It would be difficult to find a better example of socialist central planning than public schooling. The system is run by a board of government officials, whether at the local, state, or national level. Funding is through taxation — everyone, even those who don’t have children, are forced, on pain of fine and imprisonment, to finance the system.
Attendance is mandatory (even home-schoolers must secure government approval of their study program). If a parent fails to send his child to a government-approved institution (i.e., public schools), state officials will arrest him, imprison him, and take his child from him. If he resists punishment, the state officials will kill him, as the late John Singer discovered many years ago in Utah.
The school curriculum and the textbooks are set forth by government officials. Schoolteachers must be government approved, as well. While a teacher might deviate slightly from the approved texts and curricula, he does so at his own risk. For if he regularly teaches his students a nonapproved doctrine, he is subject to being summoned to the principal’s office to justify his behavior. For example, without doing an extensive study on the issue, we can rest assured that there is not one single public school in America teaching a course on libertarianism.
For the greater part of the 20th century, public schooling has been the hallmark of societies in the former Soviet Union, Cuba, North Korea, Vietnam, communist China . . . and, of course, the United States. It always shocks Americans who attended public schools to learn that public schooling was one of the ten planks of Karl Marx’s Communist Manifesto.
It is virtually impossible to find anyone — even the most ardent supporters of public schooling — who argue that the system has been a success. The best evidence of failure — at least insofar as education is concerned — is reflected by the increasing number of government officials, including public-school teachers, who send their children to private schools.
But has public schooling truly been a failure? Actually, no. In fact, it has been one of the most successful socialistic experiments in history. Why? Because since the inception, the primary purpose of public schooling has never been to instill a love of education in the student. Instead, as Sheldon Richman documents so well in his book Separating School & State , the main goal of public schooling has been to mold the minds of people, especially in their most formative years, so that they become “good little citizens” of the state.
It is not a coincidence that the overwhelming number of Americans support America’s welfare state and regulated economy. And it also not a coincidence that they view this way of life as “freedom.” From the first grade and continuously thereafter, students are taught that life in America is “free enterprise” and that such programs and interventions as Social Security, Medicare, Medicaid, and economic regulations (all of which originated with the German socialists and Italian fascists) saved America’s free-enterprise system.
The fact that most Americans honestly believe that public schooling has always existed in the U.S. is itself a testament to the success of public schooling. Americans have no idea that our American ancestors rejected public schooling for over 125 years. In fact, even though American public schooling originated in Massachusetts in the 1850s, it did not become firmly entrenched as a system in the U.S. until the early 1900s. Education was left to the free market, because our ancestors, unlike present-day Americans, truly believed in the free market. And they didn’t trust the state — not even when state officials were democratically elected. Throughout the 19th century, families assumed responsibility for the education of their children, and the market provided the educational vehicles that the parents, as consumers, demanded.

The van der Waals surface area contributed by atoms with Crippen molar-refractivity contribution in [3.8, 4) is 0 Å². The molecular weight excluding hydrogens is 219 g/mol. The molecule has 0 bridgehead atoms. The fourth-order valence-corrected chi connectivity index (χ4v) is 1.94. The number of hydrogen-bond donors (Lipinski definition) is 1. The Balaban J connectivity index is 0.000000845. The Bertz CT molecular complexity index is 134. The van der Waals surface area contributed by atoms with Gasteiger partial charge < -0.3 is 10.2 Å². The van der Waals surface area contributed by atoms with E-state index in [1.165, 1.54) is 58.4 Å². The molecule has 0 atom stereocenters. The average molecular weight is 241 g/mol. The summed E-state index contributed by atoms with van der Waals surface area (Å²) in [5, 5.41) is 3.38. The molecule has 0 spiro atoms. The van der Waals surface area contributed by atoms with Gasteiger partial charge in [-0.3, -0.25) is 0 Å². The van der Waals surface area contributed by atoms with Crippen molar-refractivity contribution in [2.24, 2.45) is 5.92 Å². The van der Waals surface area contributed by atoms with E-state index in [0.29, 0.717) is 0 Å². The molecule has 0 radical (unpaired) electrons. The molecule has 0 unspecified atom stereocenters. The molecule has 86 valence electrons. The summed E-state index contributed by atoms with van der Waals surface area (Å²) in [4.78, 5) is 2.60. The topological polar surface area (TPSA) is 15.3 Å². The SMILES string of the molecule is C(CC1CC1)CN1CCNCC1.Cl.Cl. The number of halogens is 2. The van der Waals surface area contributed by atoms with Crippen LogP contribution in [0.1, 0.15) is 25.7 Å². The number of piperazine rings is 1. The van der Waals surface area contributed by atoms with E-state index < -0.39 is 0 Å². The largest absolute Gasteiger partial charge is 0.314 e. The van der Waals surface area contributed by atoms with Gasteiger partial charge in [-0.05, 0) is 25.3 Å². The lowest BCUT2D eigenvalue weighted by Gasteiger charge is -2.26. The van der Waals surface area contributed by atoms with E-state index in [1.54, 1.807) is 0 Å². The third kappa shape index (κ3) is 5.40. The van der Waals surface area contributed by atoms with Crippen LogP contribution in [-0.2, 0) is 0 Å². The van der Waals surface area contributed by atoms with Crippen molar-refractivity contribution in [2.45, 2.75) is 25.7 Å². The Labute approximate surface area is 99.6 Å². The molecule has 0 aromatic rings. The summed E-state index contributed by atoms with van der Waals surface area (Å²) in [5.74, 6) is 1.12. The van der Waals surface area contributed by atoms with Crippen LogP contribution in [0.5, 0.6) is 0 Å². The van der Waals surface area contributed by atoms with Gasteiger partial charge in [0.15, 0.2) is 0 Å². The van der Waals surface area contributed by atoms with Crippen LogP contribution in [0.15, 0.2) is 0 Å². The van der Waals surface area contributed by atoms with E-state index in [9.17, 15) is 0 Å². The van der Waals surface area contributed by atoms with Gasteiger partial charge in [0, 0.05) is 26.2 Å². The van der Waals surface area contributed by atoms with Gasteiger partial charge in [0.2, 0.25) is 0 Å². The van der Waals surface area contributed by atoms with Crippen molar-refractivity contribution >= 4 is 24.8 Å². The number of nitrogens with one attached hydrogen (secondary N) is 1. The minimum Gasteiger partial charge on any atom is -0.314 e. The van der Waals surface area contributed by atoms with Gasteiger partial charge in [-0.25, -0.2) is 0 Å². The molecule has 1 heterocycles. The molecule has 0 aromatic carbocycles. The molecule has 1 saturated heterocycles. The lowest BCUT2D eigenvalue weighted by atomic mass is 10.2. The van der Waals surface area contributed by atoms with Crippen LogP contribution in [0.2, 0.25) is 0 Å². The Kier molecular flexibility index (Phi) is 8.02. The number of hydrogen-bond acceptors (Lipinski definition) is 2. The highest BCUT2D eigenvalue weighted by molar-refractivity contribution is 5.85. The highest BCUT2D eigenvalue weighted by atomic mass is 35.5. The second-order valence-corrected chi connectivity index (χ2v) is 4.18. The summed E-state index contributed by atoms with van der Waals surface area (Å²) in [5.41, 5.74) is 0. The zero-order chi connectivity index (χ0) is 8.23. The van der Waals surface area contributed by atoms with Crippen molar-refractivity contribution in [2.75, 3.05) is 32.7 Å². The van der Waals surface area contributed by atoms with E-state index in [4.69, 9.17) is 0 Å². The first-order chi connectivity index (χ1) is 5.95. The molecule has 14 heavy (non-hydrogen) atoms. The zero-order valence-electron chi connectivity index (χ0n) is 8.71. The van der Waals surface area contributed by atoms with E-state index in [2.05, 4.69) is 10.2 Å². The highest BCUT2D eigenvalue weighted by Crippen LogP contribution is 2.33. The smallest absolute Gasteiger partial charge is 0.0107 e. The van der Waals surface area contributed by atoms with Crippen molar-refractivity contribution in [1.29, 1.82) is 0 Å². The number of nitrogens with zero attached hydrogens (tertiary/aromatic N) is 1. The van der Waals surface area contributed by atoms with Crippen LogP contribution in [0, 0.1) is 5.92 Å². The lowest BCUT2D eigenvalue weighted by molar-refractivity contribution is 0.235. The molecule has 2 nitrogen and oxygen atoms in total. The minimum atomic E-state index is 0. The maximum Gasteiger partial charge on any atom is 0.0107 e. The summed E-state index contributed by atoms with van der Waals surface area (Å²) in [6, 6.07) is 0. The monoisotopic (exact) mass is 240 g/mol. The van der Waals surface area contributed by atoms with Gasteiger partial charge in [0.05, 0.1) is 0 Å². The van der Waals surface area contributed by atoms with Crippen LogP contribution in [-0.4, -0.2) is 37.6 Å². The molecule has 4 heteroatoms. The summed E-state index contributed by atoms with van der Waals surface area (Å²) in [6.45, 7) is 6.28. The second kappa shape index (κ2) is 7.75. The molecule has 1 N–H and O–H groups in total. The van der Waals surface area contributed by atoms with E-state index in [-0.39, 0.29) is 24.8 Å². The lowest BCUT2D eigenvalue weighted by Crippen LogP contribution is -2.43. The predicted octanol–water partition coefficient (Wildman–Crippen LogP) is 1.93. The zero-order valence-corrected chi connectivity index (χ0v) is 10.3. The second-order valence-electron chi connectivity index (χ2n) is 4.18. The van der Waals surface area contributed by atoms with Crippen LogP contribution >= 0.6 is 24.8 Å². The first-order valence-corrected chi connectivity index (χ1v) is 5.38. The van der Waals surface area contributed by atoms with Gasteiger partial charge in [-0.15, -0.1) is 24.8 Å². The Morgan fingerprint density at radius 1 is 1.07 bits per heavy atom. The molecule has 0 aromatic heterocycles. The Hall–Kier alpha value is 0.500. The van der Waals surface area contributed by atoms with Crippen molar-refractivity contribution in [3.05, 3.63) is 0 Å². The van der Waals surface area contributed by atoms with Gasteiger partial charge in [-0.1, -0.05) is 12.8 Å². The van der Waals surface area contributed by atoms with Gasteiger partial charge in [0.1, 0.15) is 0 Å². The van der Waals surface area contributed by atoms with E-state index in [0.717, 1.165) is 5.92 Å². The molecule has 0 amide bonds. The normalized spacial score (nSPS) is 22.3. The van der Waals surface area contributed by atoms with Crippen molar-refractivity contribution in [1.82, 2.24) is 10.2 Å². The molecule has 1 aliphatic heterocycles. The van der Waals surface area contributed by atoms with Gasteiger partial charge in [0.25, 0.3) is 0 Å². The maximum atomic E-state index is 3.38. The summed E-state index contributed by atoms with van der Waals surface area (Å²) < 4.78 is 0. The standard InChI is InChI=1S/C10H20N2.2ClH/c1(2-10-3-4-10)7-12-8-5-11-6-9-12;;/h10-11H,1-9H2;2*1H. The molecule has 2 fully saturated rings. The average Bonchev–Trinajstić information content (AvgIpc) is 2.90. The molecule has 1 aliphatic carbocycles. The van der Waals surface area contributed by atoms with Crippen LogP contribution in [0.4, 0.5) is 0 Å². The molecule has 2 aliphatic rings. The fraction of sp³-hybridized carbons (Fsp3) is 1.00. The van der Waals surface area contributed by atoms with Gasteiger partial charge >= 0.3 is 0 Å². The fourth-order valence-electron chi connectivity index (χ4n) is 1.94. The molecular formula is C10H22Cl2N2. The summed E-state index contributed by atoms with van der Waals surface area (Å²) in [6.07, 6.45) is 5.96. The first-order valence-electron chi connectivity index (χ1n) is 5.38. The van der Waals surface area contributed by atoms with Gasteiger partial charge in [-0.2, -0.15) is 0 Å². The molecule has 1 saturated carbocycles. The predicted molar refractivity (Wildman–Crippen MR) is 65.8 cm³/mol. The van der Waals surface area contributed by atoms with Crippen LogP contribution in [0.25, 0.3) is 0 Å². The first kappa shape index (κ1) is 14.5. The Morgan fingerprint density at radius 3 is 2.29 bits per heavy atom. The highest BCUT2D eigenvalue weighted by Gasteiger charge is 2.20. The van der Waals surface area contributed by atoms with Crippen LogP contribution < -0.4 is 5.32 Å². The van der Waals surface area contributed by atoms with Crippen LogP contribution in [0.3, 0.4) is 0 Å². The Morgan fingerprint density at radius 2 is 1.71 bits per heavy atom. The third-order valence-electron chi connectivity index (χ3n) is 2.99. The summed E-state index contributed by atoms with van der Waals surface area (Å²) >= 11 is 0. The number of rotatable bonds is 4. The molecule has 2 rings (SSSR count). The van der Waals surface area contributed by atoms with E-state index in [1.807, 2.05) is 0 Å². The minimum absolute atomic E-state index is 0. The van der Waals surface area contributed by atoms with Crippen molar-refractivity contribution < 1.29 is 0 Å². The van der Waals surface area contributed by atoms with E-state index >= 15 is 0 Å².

The result was the most educated and literate people in history. While it is difficult to compare and measure the education of different people (since education is so subjective), there is no doubt that the average American of the 19th century was much more educated and literate than the average present-day American. As an example, recall the series on the Civil War that was presented on PBS a few years ago. Do you remember the remarkable prose in the letters sent home by the average soldier? Try finding that degree of literacy in the average American today.
The advent of public schooling was one of the most revolutionary events in American history. It is impossible to understate its significance. This nation was founded on the idea that the individual in society was sovereign and supreme. Children belonged to their families, who assumed responsibility for their upbringing and education.
With public schooling, the relationship was dramatically changed. State officials assumed the power to order parents to deliver their children to a state-approved institution to have their minds molded by government-approved teachers using government-approved textbooks.
In the ultimate analysis, children no longer belong to the family; they belong to the state, which permits the children to spend evenings and summers with their parents. Final power and control lie with government officials, not with parents or families.
The success of this revolutionary aspect of 20th-century American life helps to explain the reasons for the failure of the Republican “revolution.” Republicans and conservatives are the very model of the public-school success story. For one can look long and hard, but he will never find a better example of the good little citizen than in Republicans and conservatives.